Scopes and claims

Scopes and claims represent the user information that a Hosted Login client requests from a server. For our purposes, each claim is equivalent to one piece of user information: the user’s first name is a claim, the user’s middle name is a claim, and the user’s last name is a claim. (And, of course, the user’s full name – Karim J. Nafir – is yet another claim.) As we’ll see in the section Mapping Hosted Login Claims to User Profile Attributes, each claim typically maps to a single user profile attribute.


We say “typically” because, well, that’s typically what we mean when we use the word “claim.” Technically, however, pretty much any name/value pair in OpenID Connect (OIDC) is referred to as a claim. Because of that, there will be times when you’ll see the word claim even though we’re obviously not talking about user information. For example, the iss claim in an access token is the URL of your authorization endpoint, something not directly associated with user information.

Scopes, in turn, are nothing more than collections of claims: scopes a provide a shortcut method for returning multiple pieces of user information. For example, instead of returning three separate claims – first name, middle name, and last name – you might have a single scope (e.g., userNames) that returns all three names.

OIDC defines several standard scopes, all of which are supported by Hosted Login (albeit with some slight variations here and there):

  • openid. Identifies your request as an OIDC request. This scope must be included in all your authentication requests.

  • profile. Requests access to the following attributes (note that these are OIDC attribute names and not ​Akamai​ Identity Cloud attribute names):

    • name
    • family_name
    • given_name
    • middle_name
    • nickname
    • preferred_username
    • gender
    • birthdate
    • updated_at
  • email. Requests access to the following attributes:

    • email
    • email_verified
  • address. Requests access to the user's mailing address.

  • phone. Requests access to the following attributes:

    • phone_number
    • phone_number_verified

Note that you can include multiple scopes in your API calls simply by separating the scopes with a blank space. For example, this call requests three scopes:

scope=openid email phone

Supported scopes and supported claims are both included in your OpenID Connect discovery document.

Scope usage

To return a scope (or two or three or ...), you need to include those scopes in your authorization request. For example, this request includes the openid scope (which must be included in all authorization requests) as well as the email scope:
    &scope=openid email

After the user has logged in, you can make a call to the userinfo endpoint and return, among other things, the two claims (email and email_verified) that comprise the email scope:

 "email": "",
 "email_verified": true,
 "global_sub": "",
 "sub": "3c388dd9-5bcc-4883-9a91-d51129110a4a"


We should mention that scope information is only accessible from the userinfo endpoint; returned scopes aren’t added to the identity token. If you want to make user information available from the identity token, you’ll need to use claims instead of scopes.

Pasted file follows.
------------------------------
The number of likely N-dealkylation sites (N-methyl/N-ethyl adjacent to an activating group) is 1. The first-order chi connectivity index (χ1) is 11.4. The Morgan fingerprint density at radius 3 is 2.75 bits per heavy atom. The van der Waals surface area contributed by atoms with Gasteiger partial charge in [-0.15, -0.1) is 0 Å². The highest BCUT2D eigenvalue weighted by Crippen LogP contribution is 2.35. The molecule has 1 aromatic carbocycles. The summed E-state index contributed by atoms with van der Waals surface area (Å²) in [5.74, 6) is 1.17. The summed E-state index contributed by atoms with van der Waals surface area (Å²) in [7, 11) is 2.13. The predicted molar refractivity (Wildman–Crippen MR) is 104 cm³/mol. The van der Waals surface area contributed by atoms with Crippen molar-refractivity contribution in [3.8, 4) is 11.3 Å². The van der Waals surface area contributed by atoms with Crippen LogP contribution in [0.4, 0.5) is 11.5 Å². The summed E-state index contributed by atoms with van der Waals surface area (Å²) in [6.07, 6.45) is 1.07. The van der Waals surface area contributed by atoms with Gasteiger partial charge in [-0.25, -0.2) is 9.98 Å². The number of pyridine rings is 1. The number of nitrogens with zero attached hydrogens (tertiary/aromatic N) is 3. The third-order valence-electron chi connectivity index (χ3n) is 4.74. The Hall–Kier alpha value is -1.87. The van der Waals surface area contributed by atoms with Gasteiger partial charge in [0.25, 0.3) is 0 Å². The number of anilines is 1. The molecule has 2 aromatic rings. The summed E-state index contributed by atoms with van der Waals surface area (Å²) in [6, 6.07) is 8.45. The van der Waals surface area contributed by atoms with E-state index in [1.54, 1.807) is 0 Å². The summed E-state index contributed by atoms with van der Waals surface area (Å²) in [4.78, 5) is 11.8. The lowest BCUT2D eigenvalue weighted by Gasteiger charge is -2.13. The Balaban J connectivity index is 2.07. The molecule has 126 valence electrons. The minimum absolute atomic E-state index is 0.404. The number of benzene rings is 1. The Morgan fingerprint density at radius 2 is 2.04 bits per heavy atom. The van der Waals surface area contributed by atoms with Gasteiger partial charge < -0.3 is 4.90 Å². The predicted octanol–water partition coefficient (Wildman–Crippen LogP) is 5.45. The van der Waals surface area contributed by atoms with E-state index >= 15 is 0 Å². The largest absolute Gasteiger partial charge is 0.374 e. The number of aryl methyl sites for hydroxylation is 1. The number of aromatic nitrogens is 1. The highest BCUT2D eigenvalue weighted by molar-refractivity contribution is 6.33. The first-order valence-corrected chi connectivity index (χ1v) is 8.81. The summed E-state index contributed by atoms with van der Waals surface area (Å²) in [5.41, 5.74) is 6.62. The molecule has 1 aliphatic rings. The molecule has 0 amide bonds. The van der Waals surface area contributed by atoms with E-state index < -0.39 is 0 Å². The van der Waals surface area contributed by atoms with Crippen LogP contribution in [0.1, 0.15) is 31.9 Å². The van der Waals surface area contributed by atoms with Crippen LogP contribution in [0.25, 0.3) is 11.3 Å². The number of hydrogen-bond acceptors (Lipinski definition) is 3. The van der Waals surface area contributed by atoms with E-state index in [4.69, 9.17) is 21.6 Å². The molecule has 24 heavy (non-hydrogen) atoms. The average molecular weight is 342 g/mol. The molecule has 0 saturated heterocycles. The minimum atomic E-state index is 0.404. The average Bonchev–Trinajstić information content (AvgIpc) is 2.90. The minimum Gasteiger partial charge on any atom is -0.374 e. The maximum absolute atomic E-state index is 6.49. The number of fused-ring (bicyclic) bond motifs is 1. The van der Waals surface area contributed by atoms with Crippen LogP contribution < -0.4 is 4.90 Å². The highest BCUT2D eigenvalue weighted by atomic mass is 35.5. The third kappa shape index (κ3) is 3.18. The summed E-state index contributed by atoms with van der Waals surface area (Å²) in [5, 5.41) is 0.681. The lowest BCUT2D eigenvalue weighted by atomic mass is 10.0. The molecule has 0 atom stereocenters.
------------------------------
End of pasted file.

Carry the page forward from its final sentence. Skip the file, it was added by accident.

That looks pretty straightforward: you ask for a scope, and, after the user logs on, that scope is accessible from the userinfo endpoint. Case closed!

Except for one thing: the case is not closed. Consider this authorization request, which asks for both the email scope and the address scope:
    &scope=openid email address

So what do you see if you check the userinfo endpoint after the user logs on? You see this:

 "email": "",
 "email_verified": true,
 "global_sub": "",
 "sub": "3c388dd9-5bcc-4883-9a91-d51129110a4a"

The address scope has not been returned. Why not?

The reason for that is simple. To begin with, you can only get back (or potentially get back) scopes that you ask for (i.e., scopes that were included in your authorization request). For example, we didn’t ask for the profile scope, so it shouldn’t come as a surprise that we didn’t get back the profile scope.

But we did ask for the address scope, and we didn’t get that back, either. Yes, admittedly, you can ask for any scope you want; heck, you can even ask for scopes that don’t exist:

&scope=openid email bob

However, you can only get back scopes that you ask for and are included in the allowedScopes property in your token policy. As it turns out, the token policy we’re been using only includes openid and email in its collection of allowed scopes:

"allowedScopes": [

That’s why the address scope wasn’t returned: the token policy doesn’t allow it to be returned. If you want to be able to use the OIDC login client a123ef65-83dc-4094-a09a-76e1bec424e to return the address scope (that, by the way, is the login client we’ve been using) then you’ll need to make sure that the token policy associated with that login client includes address in the set of allowed scopes:

"allowedScopes": [


You can use the /{customerId}/config/tokenPolicies/{tokenPolicyId} endpoint to modify the allowedScopes property.

If a scope isn’t in the token policy then that scope won’t be accessible from the userinfo endpoint (period). However, if we do add address to the token policy we can then get back address information from the userinfo endpoint:

    "address": {
        "country": "US",